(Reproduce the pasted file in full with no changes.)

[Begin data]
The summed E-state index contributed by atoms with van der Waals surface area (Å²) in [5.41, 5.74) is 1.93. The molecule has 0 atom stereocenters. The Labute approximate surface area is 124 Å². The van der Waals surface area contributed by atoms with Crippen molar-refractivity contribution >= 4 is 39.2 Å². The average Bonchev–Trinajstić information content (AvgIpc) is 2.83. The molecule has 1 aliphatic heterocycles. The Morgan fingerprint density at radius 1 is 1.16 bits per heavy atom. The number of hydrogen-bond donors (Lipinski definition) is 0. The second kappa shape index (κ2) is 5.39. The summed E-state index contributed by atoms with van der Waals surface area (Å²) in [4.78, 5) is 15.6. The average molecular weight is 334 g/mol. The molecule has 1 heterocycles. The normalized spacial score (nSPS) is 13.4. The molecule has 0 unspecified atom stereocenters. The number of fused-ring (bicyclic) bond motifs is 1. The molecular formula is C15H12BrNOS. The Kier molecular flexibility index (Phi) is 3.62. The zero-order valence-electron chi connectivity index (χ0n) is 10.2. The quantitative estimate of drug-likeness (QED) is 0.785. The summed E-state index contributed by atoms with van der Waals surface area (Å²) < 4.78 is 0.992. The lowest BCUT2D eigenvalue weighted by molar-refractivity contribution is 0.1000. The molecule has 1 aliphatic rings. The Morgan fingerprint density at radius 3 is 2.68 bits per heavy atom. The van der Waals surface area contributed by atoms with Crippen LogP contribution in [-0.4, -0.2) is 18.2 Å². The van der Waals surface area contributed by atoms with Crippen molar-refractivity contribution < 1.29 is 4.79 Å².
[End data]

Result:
The summed E-state index contributed by atoms with van der Waals surface area (Å²) in [5.41, 5.74) is 1.93. The molecule has 0 atom stereocenters. The Labute approximate surface area is 124 Å². The van der Waals surface area contributed by atoms with Crippen molar-refractivity contribution >= 4 is 39.2 Å². The average Bonchev–Trinajstić information content (AvgIpc) is 2.83. The molecule has 1 aliphatic heterocycles. The Morgan fingerprint density at radius 1 is 1.16 bits per heavy atom. The number of hydrogen-bond donors (Lipinski definition) is 0. The second kappa shape index (κ2) is 5.39. The summed E-state index contributed by atoms with van der Waals surface area (Å²) in [4.78, 5) is 15.6. The average molecular weight is 334 g/mol. The molecule has 1 heterocycles. The normalized spacial score (nSPS) is 13.4. The molecule has 0 unspecified atom stereocenters. The number of fused-ring (bicyclic) bond motifs is 1. The molecular formula is C15H12BrNOS. The Kier molecular flexibility index (Phi) is 3.62. The zero-order valence-electron chi connectivity index (χ0n) is 10.2. The quantitative estimate of drug-likeness (QED) is 0.785. The summed E-state index contributed by atoms with van der Waals surface area (Å²) < 4.78 is 0.992. The lowest BCUT2D eigenvalue weighted by molar-refractivity contribution is 0.1000. The molecule has 1 aliphatic rings. The Morgan fingerprint density at radius 3 is 2.68 bits per heavy atom. The van der Waals surface area contributed by atoms with Crippen LogP contribution in [-0.4, -0.2) is 18.2 Å². The van der Waals surface area contributed by atoms with Crippen molar-refractivity contribution < 1.29 is 4.79 Å².